Get Healthy: Nurse plays a large role in community’s health
This column appears in the Nevada Appeal health pages. It addresses topics related to the health of our community.
It’s a Monday morning at Carson City Health and Human Services, and Nurse June Corbitt is seeing her first patient of the day. June has been the well-child nurse at the Health Department for three years after a nursing career in labor and delivery and pediatrics. Making sure children are healthy is her job and her passion.
Carson City’s well-child program is an important resource. At each appointment, Nurse June performs a variety of assessments based on the age of the child. She evaluates things such as cognitive, speech and motor skills as part of a developmental assessment. She also does a routine physical, listening to the child’s breath and heartbeat, and checking their vision, hearing and teeth, in addition to gathering some basic information such as weight and height.
If any of her young clients seem to be struggling developmentally or physically, she is quick to make a referral to another agency or to a physician to get the child the help he or she needs.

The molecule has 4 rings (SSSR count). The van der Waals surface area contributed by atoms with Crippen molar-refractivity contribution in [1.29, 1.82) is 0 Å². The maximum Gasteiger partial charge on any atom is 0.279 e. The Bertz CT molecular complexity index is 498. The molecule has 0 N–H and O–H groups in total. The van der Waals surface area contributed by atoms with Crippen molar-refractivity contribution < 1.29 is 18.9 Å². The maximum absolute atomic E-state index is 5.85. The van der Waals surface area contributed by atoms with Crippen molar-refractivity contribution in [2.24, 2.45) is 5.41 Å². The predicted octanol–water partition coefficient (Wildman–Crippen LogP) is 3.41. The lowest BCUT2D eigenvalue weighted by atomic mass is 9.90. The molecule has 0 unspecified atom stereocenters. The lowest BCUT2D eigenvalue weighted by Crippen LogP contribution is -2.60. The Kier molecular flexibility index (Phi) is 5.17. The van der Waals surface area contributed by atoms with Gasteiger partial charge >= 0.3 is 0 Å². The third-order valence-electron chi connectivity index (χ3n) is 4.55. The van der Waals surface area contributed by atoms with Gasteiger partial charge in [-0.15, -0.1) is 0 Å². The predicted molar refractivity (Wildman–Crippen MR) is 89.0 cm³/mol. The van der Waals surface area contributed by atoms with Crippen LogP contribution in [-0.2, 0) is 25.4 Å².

“Well-child checks are so important for early intervention,” she said. “The sooner a problem can be identified, the sooner it can be helped.” She works with agencies such as the Ron Wood Family Resource Center, WIC and Human Services, as well as local dentists and physicians, to get children into care.
Corbitt also works with the parents at each visit, giving them information about child development and answering questions they might have. Because she is not a doctor, she can’t prescribe medications, but she makes recommendations about things such as healthy food choices, vitamins or vaccinations. Educating the parents about healthy choices is important, because the nurse might only see the child once or twice.
Well-child checks are recommended for children at age 2, 4, 6, and 9 months and at 1 year. Ideally, visits should be scheduled every six months until the child turns 3, and annually thereafter. Annual well-child checks are available until the child turns 18, but often older teens are seen by the public health nurse. For those who have insurance, the cost of a well-baby check is often covered. For the uninsured, there is a flat fee of $40, which includes any assessments, needed immunizations, and sometimes other services, such as a fluoride varnish or hemoglobin test. Well-child visits are offered on Mondays. To make an appointment, call the clinic at 775-887-2190.